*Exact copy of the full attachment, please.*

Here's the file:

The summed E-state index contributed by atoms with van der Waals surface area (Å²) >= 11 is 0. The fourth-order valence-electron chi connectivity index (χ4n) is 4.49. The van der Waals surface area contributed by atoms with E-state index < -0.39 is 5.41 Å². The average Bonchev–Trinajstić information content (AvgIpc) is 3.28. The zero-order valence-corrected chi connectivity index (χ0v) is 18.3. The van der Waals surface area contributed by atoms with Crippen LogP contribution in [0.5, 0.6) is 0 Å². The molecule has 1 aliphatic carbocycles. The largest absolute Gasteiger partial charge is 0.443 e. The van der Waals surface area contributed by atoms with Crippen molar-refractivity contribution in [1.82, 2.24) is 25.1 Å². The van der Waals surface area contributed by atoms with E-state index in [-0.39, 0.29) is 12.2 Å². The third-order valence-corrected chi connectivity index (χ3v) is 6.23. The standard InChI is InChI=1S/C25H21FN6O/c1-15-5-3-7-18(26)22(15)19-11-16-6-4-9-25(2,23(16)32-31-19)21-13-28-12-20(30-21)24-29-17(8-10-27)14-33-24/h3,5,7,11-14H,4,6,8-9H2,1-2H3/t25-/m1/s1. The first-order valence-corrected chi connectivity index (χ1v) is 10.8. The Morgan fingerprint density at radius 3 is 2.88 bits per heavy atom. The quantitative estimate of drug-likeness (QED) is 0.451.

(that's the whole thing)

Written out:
The summed E-state index contributed by atoms with van der Waals surface area (Å²) >= 11 is 0. The fourth-order valence-electron chi connectivity index (χ4n) is 4.49. The van der Waals surface area contributed by atoms with E-state index < -0.39 is 5.41 Å². The average Bonchev–Trinajstić information content (AvgIpc) is 3.28. The zero-order valence-corrected chi connectivity index (χ0v) is 18.3. The van der Waals surface area contributed by atoms with Crippen LogP contribution in [0.5, 0.6) is 0 Å². The molecule has 1 aliphatic carbocycles. The largest absolute Gasteiger partial charge is 0.443 e. The van der Waals surface area contributed by atoms with Crippen molar-refractivity contribution in [1.82, 2.24) is 25.1 Å². The van der Waals surface area contributed by atoms with E-state index in [-0.39, 0.29) is 12.2 Å². The third-order valence-corrected chi connectivity index (χ3v) is 6.23. The standard InChI is InChI=1S/C25H21FN6O/c1-15-5-3-7-18(26)22(15)19-11-16-6-4-9-25(2,23(16)32-31-19)21-13-28-12-20(30-21)24-29-17(8-10-27)14-33-24/h3,5,7,11-14H,4,6,8-9H2,1-2H3/t25-/m1/s1. The first-order valence-corrected chi connectivity index (χ1v) is 10.8. The Morgan fingerprint density at radius 3 is 2.88 bits per heavy atom. The quantitative estimate of drug-likeness (QED) is 0.451.